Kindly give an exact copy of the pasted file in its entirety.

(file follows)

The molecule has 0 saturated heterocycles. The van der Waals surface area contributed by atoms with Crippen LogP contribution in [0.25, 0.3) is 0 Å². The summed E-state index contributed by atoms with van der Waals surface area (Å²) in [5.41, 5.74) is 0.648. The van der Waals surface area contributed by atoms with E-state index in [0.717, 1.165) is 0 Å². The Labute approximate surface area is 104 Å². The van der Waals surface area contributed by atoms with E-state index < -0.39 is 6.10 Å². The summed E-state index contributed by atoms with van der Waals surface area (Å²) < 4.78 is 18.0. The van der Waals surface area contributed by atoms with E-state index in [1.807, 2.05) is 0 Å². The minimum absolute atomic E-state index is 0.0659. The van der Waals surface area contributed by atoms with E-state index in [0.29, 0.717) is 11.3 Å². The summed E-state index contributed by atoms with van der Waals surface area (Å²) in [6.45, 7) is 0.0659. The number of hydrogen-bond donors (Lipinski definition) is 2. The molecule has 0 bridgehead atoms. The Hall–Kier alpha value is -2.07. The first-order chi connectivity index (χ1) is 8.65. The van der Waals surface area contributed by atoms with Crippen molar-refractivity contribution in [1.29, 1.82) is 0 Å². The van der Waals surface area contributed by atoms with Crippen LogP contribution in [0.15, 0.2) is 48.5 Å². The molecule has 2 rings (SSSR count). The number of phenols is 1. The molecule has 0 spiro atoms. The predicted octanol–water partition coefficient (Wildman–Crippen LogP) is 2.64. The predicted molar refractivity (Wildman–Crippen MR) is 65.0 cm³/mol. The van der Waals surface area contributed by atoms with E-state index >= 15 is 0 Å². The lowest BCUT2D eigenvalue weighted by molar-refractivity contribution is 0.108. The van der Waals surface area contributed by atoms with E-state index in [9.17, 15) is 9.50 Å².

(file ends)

The molecule has 0 saturated heterocycles. The van der Waals surface area contributed by atoms with Crippen LogP contribution in [0.25, 0.3) is 0 Å². The summed E-state index contributed by atoms with van der Waals surface area (Å²) in [5.41, 5.74) is 0.648. The van der Waals surface area contributed by atoms with E-state index in [0.717, 1.165) is 0 Å². The Labute approximate surface area is 104 Å². The van der Waals surface area contributed by atoms with E-state index < -0.39 is 6.10 Å². The summed E-state index contributed by atoms with van der Waals surface area (Å²) < 4.78 is 18.0. The van der Waals surface area contributed by atoms with E-state index in [1.807, 2.05) is 0 Å². The minimum absolute atomic E-state index is 0.0659. The van der Waals surface area contributed by atoms with E-state index in [0.29, 0.717) is 11.3 Å². The summed E-state index contributed by atoms with van der Waals surface area (Å²) in [6.45, 7) is 0.0659. The number of hydrogen-bond donors (Lipinski definition) is 2. The molecule has 0 bridgehead atoms. The Hall–Kier alpha value is -2.07. The first-order chi connectivity index (χ1) is 8.65. The van der Waals surface area contributed by atoms with Crippen molar-refractivity contribution in [1.29, 1.82) is 0 Å². The van der Waals surface area contributed by atoms with Crippen LogP contribution in [0.15, 0.2) is 48.5 Å². The molecule has 2 rings (SSSR count). The number of phenols is 1. The molecule has 0 spiro atoms. The predicted octanol–water partition coefficient (Wildman–Crippen LogP) is 2.64. The predicted molar refractivity (Wildman–Crippen MR) is 65.0 cm³/mol. The van der Waals surface area contributed by atoms with E-state index >= 15 is 0 Å². The lowest BCUT2D eigenvalue weighted by molar-refractivity contribution is 0.108. The van der Waals surface area contributed by atoms with E-state index in [9.17, 15) is 9.50 Å².